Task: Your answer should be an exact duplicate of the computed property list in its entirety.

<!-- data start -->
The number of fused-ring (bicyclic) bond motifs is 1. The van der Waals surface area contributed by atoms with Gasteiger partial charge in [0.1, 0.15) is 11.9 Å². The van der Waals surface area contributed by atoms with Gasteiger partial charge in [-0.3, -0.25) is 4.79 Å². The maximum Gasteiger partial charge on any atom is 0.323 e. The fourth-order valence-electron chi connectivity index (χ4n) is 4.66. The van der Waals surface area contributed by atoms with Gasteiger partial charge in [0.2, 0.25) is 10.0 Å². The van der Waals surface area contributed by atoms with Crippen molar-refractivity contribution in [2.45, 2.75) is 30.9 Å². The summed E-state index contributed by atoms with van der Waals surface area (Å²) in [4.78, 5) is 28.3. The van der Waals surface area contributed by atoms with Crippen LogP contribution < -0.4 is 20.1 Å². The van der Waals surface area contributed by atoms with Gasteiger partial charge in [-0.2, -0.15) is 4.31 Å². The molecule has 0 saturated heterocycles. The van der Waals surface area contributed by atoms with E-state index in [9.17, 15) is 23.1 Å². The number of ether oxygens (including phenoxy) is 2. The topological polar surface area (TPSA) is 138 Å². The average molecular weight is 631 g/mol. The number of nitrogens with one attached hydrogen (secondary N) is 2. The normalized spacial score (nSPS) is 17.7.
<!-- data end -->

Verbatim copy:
The number of fused-ring (bicyclic) bond motifs is 1. The van der Waals surface area contributed by atoms with Gasteiger partial charge in [0.1, 0.15) is 11.9 Å². The van der Waals surface area contributed by atoms with Gasteiger partial charge in [-0.3, -0.25) is 4.79 Å². The maximum Gasteiger partial charge on any atom is 0.323 e. The fourth-order valence-electron chi connectivity index (χ4n) is 4.66. The van der Waals surface area contributed by atoms with Gasteiger partial charge in [0.2, 0.25) is 10.0 Å². The van der Waals surface area contributed by atoms with Crippen molar-refractivity contribution in [2.45, 2.75) is 30.9 Å². The summed E-state index contributed by atoms with van der Waals surface area (Å²) in [4.78, 5) is 28.3. The van der Waals surface area contributed by atoms with Crippen LogP contribution < -0.4 is 20.1 Å². The van der Waals surface area contributed by atoms with Gasteiger partial charge in [-0.2, -0.15) is 4.31 Å². The molecule has 0 saturated heterocycles. The van der Waals surface area contributed by atoms with E-state index in [9.17, 15) is 23.1 Å². The number of ether oxygens (including phenoxy) is 2. The topological polar surface area (TPSA) is 138 Å². The average molecular weight is 631 g/mol. The number of nitrogens with one attached hydrogen (secondary N) is 2. The normalized spacial score (nSPS) is 17.7.